My haplogroup J1 was treated rather like a dog's dinner. The phylogenetic tree, is to use a word, crap. Men whose haplogroup is J1 have paid a lot of money to test their Y chromosome for relevant SNPs to J1. I have done the WTY, the BigY and FullGenomes at considerable cost to me and WTY test found a new SNP L829 in my result. The test cost $750, I got a substantial discount but it still was a lot of money. So I was somewhat miffed when the report listed my subclade SNP as coming from a Druze. It is obvious the researchers took a lot of shortcuts and did basic research. My subclade is found in the UK, Ireland, the north Mediterranean Europe, in Anatolia and rarely in the Levant. Given the Druze appellation distorts the fact that the discovery of that SNP was in a man who was not a Druze or from the Middle East. The report also says to all those people who paid big bucks for research into their haplogroup that their work and money is not important. Just compare the researchers efforts with that done by the people who administer the J1 project at FTDNA. The former is crap, the latter years ahead.

eurologist said...

Not sure what happened to my post, so here I go again:

"All that the link between A yDNA and modern presence in soley in Africa is to for reaskns unknown, Africa's yDNA has been stagnate. A more parsimonious conclusion is that Africans are descended from a very small founding male population and/oor had very restrictive mating rights."

Unknown,

Your statement and conclusion are incorrect. African A-yDNA is quite diverse. Don't let the haplogroup naming scheme fool you - it is Eurocentric for reasons of early testing funds. You might as well assign the letters A through X to the most prominent A subgroups, Y to B, and Z to DT. Another extreme? Sure, but if Africans had dominated early y-DNA research, this might have happened.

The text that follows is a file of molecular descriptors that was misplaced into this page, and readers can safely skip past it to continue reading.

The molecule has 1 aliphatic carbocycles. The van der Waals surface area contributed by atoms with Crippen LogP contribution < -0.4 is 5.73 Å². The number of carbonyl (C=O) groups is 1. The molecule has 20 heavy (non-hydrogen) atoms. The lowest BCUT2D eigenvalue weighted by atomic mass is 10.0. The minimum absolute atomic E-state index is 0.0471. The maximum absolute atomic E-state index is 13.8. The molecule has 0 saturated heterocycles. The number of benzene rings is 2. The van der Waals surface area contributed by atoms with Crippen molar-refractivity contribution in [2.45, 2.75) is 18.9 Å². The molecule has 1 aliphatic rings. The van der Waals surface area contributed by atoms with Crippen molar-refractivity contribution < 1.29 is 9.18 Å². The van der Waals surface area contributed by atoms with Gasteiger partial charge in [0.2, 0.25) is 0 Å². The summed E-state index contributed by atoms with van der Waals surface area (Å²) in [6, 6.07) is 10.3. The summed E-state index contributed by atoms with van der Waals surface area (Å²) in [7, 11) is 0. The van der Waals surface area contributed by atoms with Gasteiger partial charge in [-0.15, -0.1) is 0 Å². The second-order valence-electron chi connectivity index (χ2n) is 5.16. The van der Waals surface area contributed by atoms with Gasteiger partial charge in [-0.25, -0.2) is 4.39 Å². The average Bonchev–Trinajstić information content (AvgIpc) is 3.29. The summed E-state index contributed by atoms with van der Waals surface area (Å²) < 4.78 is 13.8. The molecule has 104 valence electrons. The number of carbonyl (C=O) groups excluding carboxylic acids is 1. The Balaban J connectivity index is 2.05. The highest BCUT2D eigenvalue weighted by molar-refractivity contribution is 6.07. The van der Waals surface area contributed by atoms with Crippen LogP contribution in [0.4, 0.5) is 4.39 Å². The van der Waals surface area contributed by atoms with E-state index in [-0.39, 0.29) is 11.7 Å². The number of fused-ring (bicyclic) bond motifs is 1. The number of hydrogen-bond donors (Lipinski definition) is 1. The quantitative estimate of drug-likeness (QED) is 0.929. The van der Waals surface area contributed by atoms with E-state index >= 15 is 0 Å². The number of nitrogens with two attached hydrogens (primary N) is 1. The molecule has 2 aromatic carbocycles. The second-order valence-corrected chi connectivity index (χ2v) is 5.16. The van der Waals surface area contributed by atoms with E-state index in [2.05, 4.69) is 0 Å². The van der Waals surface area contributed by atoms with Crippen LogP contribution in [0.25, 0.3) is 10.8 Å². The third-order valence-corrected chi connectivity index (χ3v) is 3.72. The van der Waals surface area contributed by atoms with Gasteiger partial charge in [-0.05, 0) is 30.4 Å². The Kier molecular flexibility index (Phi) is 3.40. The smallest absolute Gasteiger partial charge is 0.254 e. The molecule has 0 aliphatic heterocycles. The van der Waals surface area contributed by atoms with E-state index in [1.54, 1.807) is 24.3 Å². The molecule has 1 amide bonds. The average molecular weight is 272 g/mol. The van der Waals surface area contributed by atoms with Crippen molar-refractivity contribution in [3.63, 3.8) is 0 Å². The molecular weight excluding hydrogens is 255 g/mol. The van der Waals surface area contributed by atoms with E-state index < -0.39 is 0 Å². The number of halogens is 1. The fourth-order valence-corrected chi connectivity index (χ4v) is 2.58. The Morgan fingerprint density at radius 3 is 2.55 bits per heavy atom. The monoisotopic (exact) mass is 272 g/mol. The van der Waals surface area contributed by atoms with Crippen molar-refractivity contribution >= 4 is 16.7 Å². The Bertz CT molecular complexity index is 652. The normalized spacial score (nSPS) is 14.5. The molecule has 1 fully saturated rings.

"Not in Europe. In Europe, R1b is no older than 5000 years old."

Average Joe,

Did you know that the Ukraine, the southern part of Russia down to the Caucasus, arguably including parts of Azerbaijan and Armenia, and western Kazakhstan belong to Europe?

Grognard said...

Even if clades did have a measurable coalescence time it really has no bearing on anything as far as migrations go. We know now that races and clades did not form due to some kind of founder effect, this has been completely falsified many times now.

Drives me crazy how contradictory people are. Race is not related to clades one minute, yet is being used to try and track presumed migrations two seconds later.

"Not in Europe. In Europe, R1b is no older than 5000 years old."

What are you talking about? There is r1b found in spain 7500 years ago now, and even years ago it was found in bell beaker already.

This is just like how blue eyes are supposed to not exist until 5k years ago and only just came to europe, then we find them in ancient DNA...just some made up crap by people with a pathetic agenda.

Gary Moore said...

One possible catastrophe that could have caused a bottleneck was the 8.2 Kiloyear Event, which was caused by sudden release of impounded cold glacial water into the Atlantic. The resulting rapid cooling combined with rising sea levels and shifts in precipitation played environmental havoc.

terryt said...

"when we say A we actually mean several of the most basal branches - A00, A0, A1a, and A1b1".

And checking the pattern of their distribution and formation is just as fascinating as examining the non-African lineages. As Eurologist said, 'Don't let the haplogroup naming scheme fool you - it is Eurocentric for reasons of early testing funds'.

"This is precisely the opposite of what you would expect if *Africans* descended from a small founding population".